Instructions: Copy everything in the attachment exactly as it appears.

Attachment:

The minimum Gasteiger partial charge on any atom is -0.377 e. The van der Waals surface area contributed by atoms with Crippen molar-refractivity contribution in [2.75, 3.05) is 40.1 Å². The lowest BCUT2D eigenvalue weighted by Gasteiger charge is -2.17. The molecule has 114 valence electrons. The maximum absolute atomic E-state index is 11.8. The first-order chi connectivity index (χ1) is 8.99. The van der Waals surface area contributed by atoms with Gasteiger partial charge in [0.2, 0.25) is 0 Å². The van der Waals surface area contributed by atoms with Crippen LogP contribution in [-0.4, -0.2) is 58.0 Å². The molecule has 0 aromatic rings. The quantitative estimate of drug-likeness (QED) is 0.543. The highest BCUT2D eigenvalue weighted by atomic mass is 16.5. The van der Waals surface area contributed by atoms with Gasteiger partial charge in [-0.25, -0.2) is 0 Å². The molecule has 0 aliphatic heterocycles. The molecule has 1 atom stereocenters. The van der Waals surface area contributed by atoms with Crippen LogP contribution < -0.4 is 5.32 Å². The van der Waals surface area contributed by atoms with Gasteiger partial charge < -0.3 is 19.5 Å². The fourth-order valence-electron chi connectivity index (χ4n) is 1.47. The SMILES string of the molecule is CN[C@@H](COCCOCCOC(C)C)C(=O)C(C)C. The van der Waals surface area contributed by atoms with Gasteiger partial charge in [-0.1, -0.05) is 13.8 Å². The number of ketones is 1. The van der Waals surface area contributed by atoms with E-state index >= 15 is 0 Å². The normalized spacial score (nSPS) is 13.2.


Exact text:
The minimum Gasteiger partial charge on any atom is -0.377 e. The van der Waals surface area contributed by atoms with Crippen molar-refractivity contribution in [2.75, 3.05) is 40.1 Å². The lowest BCUT2D eigenvalue weighted by Gasteiger charge is -2.17. The molecule has 114 valence electrons. The maximum absolute atomic E-state index is 11.8. The first-order chi connectivity index (χ1) is 8.99. The van der Waals surface area contributed by atoms with Gasteiger partial charge in [0.2, 0.25) is 0 Å². The van der Waals surface area contributed by atoms with Crippen LogP contribution in [-0.4, -0.2) is 58.0 Å². The molecule has 0 aromatic rings. The quantitative estimate of drug-likeness (QED) is 0.543. The highest BCUT2D eigenvalue weighted by atomic mass is 16.5. The van der Waals surface area contributed by atoms with Gasteiger partial charge in [-0.25, -0.2) is 0 Å². The molecule has 0 aliphatic heterocycles. The molecule has 1 atom stereocenters. The van der Waals surface area contributed by atoms with Crippen LogP contribution < -0.4 is 5.32 Å². The van der Waals surface area contributed by atoms with Gasteiger partial charge < -0.3 is 19.5 Å². The fourth-order valence-electron chi connectivity index (χ4n) is 1.47. The SMILES string of the molecule is CN[C@@H](COCCOCCOC(C)C)C(=O)C(C)C. The van der Waals surface area contributed by atoms with Gasteiger partial charge in [-0.1, -0.05) is 13.8 Å². The number of ketones is 1. The van der Waals surface area contributed by atoms with E-state index >= 15 is 0 Å². The normalized spacial score (nSPS) is 13.2.